I'd like to have posted here new photos of Bobby and Sloopy but, darn it, I'm still unable to load photos onto this laptop. Meantime, here are two early pics of the 'boss', Patchie, who's now reached 18 years - one showing him being wary, the other he contentedly settled in.

Btw:  On this morning of hearing the deeply sad news of Tina's passing (she being a highly major feature of my own 1980s life's soundtrack, both literally and figuratively) I hadn't realised that for more than a few years she'd not only lived in Switzerland, but actually in Kussnacht, just outside of Zurich, a place I'd just happened to visit by boat briefly whilst staying for a few days in Zurich city in around 1985 (though Tina herself only started living there in the mid-1990s). Just by chance I'd happened to get off the boat at Kussnacht, which was doing a tour of Lake Zurich. It could have been anywhere else. I also learnt later that world-famed soprano Gwyneth Jones also lived there - and had probably been there at the time of my couple-of-hours visit, I believe. I only wish I'd taken some photos of Kussnacht, a relatively smallish place, while I was in it, not having fully appreciated just how attractive it was. In walking around for an hour or two, I remember lots of roses and other blooms in gardens and window boxes, perfuming the air, and it all being exceptionally clean and tidy.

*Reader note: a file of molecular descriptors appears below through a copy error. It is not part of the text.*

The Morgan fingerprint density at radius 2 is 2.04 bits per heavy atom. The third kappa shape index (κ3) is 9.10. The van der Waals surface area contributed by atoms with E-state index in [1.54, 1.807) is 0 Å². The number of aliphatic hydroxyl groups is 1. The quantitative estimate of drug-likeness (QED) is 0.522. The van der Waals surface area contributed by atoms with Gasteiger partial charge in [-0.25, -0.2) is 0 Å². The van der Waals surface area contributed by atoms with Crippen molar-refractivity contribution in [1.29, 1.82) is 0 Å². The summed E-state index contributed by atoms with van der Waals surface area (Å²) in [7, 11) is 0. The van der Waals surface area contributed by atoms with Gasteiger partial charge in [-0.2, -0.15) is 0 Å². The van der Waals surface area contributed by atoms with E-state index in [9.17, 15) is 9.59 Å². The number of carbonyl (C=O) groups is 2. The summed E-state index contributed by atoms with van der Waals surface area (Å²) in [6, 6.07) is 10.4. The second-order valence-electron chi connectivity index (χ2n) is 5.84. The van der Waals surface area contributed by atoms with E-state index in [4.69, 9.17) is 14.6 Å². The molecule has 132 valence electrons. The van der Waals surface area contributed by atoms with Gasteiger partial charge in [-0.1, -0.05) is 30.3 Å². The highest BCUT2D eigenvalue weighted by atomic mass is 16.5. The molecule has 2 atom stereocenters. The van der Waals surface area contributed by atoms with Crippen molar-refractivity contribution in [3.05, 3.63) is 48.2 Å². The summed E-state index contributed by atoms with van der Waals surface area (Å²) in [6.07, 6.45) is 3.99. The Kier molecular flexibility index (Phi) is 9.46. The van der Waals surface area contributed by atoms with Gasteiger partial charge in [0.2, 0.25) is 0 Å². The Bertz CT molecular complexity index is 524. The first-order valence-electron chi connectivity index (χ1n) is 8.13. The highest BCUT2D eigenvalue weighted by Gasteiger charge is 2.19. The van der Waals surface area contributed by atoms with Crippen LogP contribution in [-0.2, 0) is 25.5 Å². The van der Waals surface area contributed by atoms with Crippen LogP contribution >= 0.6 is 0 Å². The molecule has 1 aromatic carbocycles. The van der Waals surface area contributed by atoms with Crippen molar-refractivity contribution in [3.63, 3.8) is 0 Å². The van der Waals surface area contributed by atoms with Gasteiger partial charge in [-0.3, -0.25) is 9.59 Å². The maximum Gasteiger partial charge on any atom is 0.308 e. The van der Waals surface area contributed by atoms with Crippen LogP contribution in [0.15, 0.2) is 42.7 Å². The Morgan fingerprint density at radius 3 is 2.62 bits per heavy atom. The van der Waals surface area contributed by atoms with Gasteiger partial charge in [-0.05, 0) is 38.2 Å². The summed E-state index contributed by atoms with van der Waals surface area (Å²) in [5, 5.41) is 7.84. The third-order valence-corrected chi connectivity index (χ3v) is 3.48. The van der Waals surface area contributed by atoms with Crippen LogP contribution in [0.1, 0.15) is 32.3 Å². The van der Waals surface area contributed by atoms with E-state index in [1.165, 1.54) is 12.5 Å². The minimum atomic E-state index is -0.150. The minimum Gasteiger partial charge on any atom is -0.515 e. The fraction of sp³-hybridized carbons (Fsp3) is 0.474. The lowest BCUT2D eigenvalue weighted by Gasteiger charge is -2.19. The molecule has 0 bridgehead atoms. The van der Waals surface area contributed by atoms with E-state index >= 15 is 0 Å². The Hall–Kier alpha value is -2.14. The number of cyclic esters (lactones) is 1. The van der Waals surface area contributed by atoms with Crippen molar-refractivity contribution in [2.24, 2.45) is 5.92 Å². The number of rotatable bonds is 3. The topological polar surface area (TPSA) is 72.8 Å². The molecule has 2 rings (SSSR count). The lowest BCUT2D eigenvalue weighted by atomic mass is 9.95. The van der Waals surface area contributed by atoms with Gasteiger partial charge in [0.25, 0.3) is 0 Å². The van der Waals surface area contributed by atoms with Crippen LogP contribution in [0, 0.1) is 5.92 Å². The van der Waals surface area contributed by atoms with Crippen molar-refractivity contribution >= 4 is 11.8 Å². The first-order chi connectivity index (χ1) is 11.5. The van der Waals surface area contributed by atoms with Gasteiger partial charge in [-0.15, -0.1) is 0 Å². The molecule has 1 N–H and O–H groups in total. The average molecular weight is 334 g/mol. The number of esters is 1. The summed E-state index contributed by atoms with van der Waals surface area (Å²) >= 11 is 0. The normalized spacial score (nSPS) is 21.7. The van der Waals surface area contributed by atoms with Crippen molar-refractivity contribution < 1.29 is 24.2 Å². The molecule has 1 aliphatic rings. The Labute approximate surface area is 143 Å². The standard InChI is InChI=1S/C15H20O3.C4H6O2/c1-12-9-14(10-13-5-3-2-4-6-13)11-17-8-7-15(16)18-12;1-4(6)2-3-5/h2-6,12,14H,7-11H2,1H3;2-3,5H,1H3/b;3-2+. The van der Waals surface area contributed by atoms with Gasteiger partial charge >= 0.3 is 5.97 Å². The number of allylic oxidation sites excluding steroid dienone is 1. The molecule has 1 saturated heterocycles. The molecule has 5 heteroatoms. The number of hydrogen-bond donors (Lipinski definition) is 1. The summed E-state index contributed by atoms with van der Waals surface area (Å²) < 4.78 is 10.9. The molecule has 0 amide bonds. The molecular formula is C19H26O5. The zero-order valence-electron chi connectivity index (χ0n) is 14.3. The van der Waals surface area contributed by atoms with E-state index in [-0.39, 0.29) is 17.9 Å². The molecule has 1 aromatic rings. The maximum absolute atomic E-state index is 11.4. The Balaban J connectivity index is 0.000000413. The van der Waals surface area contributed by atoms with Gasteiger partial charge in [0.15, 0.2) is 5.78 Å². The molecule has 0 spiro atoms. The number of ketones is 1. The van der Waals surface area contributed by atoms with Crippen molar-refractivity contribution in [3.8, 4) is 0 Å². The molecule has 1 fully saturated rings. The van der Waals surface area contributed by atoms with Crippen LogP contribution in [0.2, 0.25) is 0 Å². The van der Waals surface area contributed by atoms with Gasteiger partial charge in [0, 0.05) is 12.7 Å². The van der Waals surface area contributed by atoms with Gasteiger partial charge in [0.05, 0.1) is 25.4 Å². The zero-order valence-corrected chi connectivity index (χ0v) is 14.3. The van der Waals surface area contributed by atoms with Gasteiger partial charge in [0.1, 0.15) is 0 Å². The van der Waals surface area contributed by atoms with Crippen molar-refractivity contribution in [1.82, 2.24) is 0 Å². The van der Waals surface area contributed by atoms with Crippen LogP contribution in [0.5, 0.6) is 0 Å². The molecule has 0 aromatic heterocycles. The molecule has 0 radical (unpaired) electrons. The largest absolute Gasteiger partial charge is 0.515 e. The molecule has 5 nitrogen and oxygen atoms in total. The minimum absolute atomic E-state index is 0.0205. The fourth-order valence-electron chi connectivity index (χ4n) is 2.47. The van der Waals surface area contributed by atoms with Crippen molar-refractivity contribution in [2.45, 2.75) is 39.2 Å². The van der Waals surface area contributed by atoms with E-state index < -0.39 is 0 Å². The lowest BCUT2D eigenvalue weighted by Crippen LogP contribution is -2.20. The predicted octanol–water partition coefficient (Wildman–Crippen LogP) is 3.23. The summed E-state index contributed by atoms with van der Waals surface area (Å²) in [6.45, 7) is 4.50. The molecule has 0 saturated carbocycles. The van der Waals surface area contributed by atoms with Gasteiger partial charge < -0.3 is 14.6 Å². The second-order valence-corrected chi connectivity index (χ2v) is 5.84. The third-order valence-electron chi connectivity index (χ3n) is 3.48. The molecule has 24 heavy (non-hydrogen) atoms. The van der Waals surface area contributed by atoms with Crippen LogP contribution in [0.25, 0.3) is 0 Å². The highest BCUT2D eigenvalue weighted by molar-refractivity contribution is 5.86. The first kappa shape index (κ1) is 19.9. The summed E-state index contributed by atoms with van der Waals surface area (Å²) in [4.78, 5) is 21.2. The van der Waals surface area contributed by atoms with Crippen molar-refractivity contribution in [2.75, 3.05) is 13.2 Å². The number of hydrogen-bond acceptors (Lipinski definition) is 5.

'bye Tina, uniquely wonderful - thank you ever so much.